That drought ended in a big way this year, as three of the eight knockout matches went to penalty kicks.
This was exactly what Sweden wanted in its matches against the heavily favored United States and Brazil. Between those quarterfinal and semifinal challenges, the Swedes were out-shot 60-12 with a shots-on-goal differential of 16-4. But they played tough defense, limiting open looks and breakaway situations to nearly nil.
Sweden wasn't able to take Germany to a shootout in the gold-medal match, but just by making it that far, they were one of the biggest surprise stories of the Olympics.
In the men's tournament, there weren't any notably close matches in the quarters or semis, but the final was rife with drama. Germany was looking to win gold in both the men's and women's tournament, while Brazil was hoping to win Olympic gold in soccer for the first time in history, with the added pressure/advantage of doing so on its home soil.
As it turned out, 120 minutes weren't enough to settle the stalemate. It all came down to penalty kicks, and, fittingly, Neymar. He scored Brazil's only regulation goal during the gold-medal match and was their anchor during the shootout. When Weverton saved Nils Petersen's attempt, it put the Brazilians in a position for victory, and Neymar delivered.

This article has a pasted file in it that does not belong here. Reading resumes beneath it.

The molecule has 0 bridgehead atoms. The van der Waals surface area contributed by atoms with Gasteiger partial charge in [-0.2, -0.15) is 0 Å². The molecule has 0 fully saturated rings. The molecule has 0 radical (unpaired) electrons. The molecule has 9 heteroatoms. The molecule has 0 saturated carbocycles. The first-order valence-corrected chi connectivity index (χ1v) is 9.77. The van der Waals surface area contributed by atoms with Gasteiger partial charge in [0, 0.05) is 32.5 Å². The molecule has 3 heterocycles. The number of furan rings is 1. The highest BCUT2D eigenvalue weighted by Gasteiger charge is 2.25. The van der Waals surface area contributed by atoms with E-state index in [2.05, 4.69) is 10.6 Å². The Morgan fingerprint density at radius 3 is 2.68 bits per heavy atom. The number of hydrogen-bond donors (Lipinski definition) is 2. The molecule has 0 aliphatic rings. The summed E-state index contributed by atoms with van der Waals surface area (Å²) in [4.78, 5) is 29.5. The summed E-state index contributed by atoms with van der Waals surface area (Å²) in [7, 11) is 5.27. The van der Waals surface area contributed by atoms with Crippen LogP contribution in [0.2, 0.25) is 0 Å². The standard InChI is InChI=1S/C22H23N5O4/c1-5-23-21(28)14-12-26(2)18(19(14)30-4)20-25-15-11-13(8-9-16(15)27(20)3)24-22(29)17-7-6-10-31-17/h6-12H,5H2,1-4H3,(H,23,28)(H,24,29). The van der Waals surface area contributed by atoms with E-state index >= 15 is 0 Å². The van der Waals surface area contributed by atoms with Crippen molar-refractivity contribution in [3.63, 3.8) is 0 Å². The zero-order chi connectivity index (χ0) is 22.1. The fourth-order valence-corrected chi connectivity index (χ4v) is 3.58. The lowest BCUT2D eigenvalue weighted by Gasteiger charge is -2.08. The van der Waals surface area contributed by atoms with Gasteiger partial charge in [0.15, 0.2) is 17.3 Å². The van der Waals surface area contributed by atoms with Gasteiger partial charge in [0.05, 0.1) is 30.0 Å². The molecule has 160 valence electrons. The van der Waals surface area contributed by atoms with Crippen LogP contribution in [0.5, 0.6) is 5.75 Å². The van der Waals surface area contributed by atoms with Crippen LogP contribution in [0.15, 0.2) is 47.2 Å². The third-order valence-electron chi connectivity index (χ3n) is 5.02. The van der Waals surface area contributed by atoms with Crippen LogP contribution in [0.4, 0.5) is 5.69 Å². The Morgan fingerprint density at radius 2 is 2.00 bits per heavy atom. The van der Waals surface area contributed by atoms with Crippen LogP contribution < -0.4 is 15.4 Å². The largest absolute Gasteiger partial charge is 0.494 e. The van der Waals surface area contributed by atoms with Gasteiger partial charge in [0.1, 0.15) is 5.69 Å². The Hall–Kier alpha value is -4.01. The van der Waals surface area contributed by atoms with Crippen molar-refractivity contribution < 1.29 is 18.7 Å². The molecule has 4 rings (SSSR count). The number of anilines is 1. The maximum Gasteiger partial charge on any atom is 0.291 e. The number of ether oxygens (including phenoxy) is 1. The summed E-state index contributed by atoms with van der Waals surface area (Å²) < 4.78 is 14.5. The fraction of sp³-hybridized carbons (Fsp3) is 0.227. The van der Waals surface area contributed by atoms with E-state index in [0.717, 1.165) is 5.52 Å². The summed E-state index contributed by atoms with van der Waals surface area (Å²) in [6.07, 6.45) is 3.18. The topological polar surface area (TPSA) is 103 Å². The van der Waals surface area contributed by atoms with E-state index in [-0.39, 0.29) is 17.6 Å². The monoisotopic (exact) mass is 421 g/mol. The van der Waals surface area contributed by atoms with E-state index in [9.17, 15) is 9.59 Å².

Penalty kicks doomed Brazil in the women's semis, but they led to Brazil's first gold in the men's tournament.
Loser: Hope Solo
Athletes are expected to walk a fine line: Want it so much you can taste it, but keep your cool and be gracious in defeat.
Sometimes, it's tough to tell whether they're meeting all of those criteria.
U.S. gymnast Gabby Douglas was harshly and unfairly criticized on social media and in the newspapers for not smiling enough and not placing her hand over her heart during the national anthem. At the other end of the spectrum, U.S. track and field athlete and silver medalist Joe Kovacs might have shown too much emotion when he screamed "Protest!" into the face of a judge after one of his shot-put attempts was ruled a foul.
At worst, though, those things fall into the gray area of sportsmanship.
What Hope Solo did wasn't even close to debatable. It was poor sportsmanship in every sense of the phrase.
Following Sweden's win in penalty kicks over Team USA, Solo's postgame pouting became the story of the match.
"I think we played a bunch of cowards," Solo said, according to Grant Wahl of Fox Sports. "The best team did not win today. ... They didn't try and press. They didn't want to open the game. ... I think it was very cowardly."